Why HTTPS doesn’t mean Secure Site?
Everyone recommends that we should not enter private information on the websites without checking HTTPS. But is it enough? Do you consider a site is secure if you see the HTTPS ahead of the URL? If your answer is yes, then I have to say you are wrong.
In the earlier version of Google Chrome, you could see a padlock with Secure written with the HTTPS websites. However, now Google Chrome removes the Secure word to avoid confusion. It was giving a sign that the content of the site is secure. So they had to remove it.
What is HTTPS and what it does?
For those who are not aware of the HTTPS, its full form is Hyper Text Transmission Protocol Secure. It ensures that the information you enter securely reaches to the web server. It is an extension of HTTP, which is a set of rules that provide the smooth transmission of data from your browser to the web server. The problem with the HTTP is, the information you enter in your browser travels in plain text.
Anyone can easily read your sensitive and confidential information in the middle. So HTTPS was created. It encrypts the data before sending and receiving from the server. So, even if someone gets the access, they couldn’t read it. As of now, HTTPS has become the basic standard. Almost, every website runs on secure HTTP. If it is so, then why there are still so much malware? Why isn’t the internet secure yet?
Why doesn’t HTTPS mean a Secure Site?
HTTPS only encrypts the information you send or receive from the website server. It guarantees that no one could read the data except you and the website you are accessing. However, if the site itself tries to exploit the information you entered, they can easily do it. If the website you are accessing contains malware, then HTTPS will not do anything. It will merely encrypt the malware and will download it on your computer.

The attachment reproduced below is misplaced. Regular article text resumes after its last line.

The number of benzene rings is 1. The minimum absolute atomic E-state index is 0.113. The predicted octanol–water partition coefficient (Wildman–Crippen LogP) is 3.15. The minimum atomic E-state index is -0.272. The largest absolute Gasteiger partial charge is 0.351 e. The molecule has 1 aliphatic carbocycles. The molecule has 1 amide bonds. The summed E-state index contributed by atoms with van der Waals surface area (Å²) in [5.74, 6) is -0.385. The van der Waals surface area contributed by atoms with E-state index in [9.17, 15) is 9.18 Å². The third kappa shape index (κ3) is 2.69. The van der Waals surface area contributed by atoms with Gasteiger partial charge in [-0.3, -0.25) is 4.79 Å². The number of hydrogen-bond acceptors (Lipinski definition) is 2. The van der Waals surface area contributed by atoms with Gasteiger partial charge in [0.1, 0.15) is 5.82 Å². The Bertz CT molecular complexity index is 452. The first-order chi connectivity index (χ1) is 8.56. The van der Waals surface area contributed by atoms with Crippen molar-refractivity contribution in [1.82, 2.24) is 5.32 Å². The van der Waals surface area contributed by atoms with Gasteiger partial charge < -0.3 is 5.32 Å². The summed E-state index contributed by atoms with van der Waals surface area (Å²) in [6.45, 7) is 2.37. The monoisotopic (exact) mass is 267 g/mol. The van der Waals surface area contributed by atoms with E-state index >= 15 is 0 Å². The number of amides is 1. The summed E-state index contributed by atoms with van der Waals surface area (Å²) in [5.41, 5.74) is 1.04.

Probably that’s why Google removes the secure word from the URL field.
Malicious websites can easily get the SSL certificates and get the HTTPS to make them look like a genuine website. If you are accessing such a site, then you are just accessing it over a secured connection. That doesn’t mean the content on the website is safe.
Should we Stop looking for HTTPS?
If HTTPS doesn’t guarantee the safe website, then should we stop bothering about it? NO, HTTPS is still great. It does what it is meant to do. It protects your confidential information like login credentials, banking details, and credit card information. If you are entering such information on an official website, then HTTPS is useful. It encrypts your details so that no one can read your information in the middle. So, you still need HTTPS.
Just looking on HTTPS is not effective, you should make sure the whole URL is accurate. It will keep your information safe from the phishing websites. Cybercriminals could easily create a lookalike website that you access and steal your information.
For example, they could create a fake website like amajon.com and copy everything from the original amazon.com. They can also get the SSL certificate and make the URL https://amajon.com. You will see a secure padlock and then trust on this website. When you enter the login credentials and enter your credit card details, it reaches to the criminals. The HTTPS will work, it will encrypt the information and no one in the middle can access it, but the owner of the website can read it without any effort.
HTTPS make sure that your connection to a website is secure. It doesn’t give you guarantee that the content on the site is safe for you. But that doesn’t mean that you should stop looking for HTTPS sign. It protects your information from reaching in the hands of hackers and cybercriminals. At the same time, you should also check the complete URL of the website and make sure it isn’t a phishing website.